Oddly, our most difficult customer of all time is the one none of us as ever seen. She has been sending her stuff for many years via the satellite partnership with cleaners. Heaps of clothes arrive weekly in their van with notes pinned to them explaining in terse commands what we are to do. We have talked to this Mystery Customer over the phone once or twice but she refuses to come into the shop for a proper fitting. When things go wrong, as they often do with such an arrangement, the clothes simply get returned to us with more notes attached. I try to paint a picture of her in my mind. Judging from how much we have to hem everything, this is not a tall person. Nothing else can be ascertained from the wildly diverse collection of colors, trends, fashions, most of which are very high-end. Working on her clothes makes me nervous. It’s not just “nice” to see people—sometimes it’s absolutely necessary! I feel about as productive as a chicken trying to hatch a golf ball on these occasions.
From one of her items of clothing I remove a tag that reads: “The Irregularities and variations in the color and texture of this garment are the result of its unique manufacturing and natural dyeing process. They are not flaws.” Wow! I think, I should wear such a tag! (Seriously, I am thinking of getting these printed!) What a great tag for any one of our customers... It makes me ponder how often I remember people by their problems instead of their attributes. As we get to know our clientele more thoroughly, they stop being known as “that lady with the Alfred Dunner pants” or “Mr. Persnickety with the limp buttons issue” and actually acquire names. When I say “It’s nice to see you,” I must focus on the YOU that is bigger than your issues.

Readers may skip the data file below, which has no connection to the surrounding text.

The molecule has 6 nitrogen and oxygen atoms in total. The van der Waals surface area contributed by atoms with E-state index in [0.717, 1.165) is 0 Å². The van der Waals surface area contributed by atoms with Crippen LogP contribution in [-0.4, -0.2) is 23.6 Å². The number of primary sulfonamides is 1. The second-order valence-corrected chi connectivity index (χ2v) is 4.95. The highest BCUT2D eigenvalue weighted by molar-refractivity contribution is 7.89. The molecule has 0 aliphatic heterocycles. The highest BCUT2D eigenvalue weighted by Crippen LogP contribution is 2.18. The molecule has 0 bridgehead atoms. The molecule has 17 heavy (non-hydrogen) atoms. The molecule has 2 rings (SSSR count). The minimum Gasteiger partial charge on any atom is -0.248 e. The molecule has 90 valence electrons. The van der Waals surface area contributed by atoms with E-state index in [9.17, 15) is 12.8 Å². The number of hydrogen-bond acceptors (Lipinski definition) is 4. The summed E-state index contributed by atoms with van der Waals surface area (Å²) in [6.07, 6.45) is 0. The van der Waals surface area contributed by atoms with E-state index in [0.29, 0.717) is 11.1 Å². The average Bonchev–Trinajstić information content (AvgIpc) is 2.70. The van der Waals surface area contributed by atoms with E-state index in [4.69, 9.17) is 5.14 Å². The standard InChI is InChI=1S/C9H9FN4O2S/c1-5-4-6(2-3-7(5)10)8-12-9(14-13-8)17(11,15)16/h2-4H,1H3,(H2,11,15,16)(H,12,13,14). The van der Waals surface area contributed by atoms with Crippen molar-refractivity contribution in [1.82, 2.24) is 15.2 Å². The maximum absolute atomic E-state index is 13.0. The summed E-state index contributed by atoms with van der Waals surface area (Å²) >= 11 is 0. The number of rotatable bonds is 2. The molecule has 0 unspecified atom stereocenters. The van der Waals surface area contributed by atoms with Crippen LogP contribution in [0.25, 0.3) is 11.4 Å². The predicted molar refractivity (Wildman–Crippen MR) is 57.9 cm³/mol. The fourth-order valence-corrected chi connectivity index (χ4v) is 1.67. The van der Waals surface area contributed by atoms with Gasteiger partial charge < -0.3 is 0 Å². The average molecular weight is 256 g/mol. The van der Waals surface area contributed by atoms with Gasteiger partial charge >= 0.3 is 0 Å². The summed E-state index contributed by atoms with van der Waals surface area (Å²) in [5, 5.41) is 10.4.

We take for granted our ability to see people. And then we don’t. Because of the recent dreadful gun violence in this nation, there are many aching families, torn apart by bullets, who will no longer be seeing dear familiar faces they may have assumed would always be there. As bystanders viewing this through media coverage, it’s easy to see the numbers as anonymous symptoms, not individual people. Such tragedies remind us how silly it is to take those we love for granted. When we get to see those we love alive and well, it’s really not just “nice,” it’s the best miracle ever.
Ironically, this blog is helping connect me to a lot of people I wish I could see more regularly, as well as some of you I have never seen, though I wish I could. When I bump into random folks at fiddle concerts or events outside the shop, it is such a delight—“an Extreme Privilege” a friend likes to say—to see someone In Person. Wherever you are, I am grateful you are here in my world—whether you are the type of customer who says “I’ve been dragging this thing around in my car all month and I never seem to get here. Any chance I could have it done by tomorrow?” or not. I love you more than I first imagined I would. Please stop by and see us again soon! It would be ever so Nice To See YOU!!!
Thank you for your Good Work and for making my day!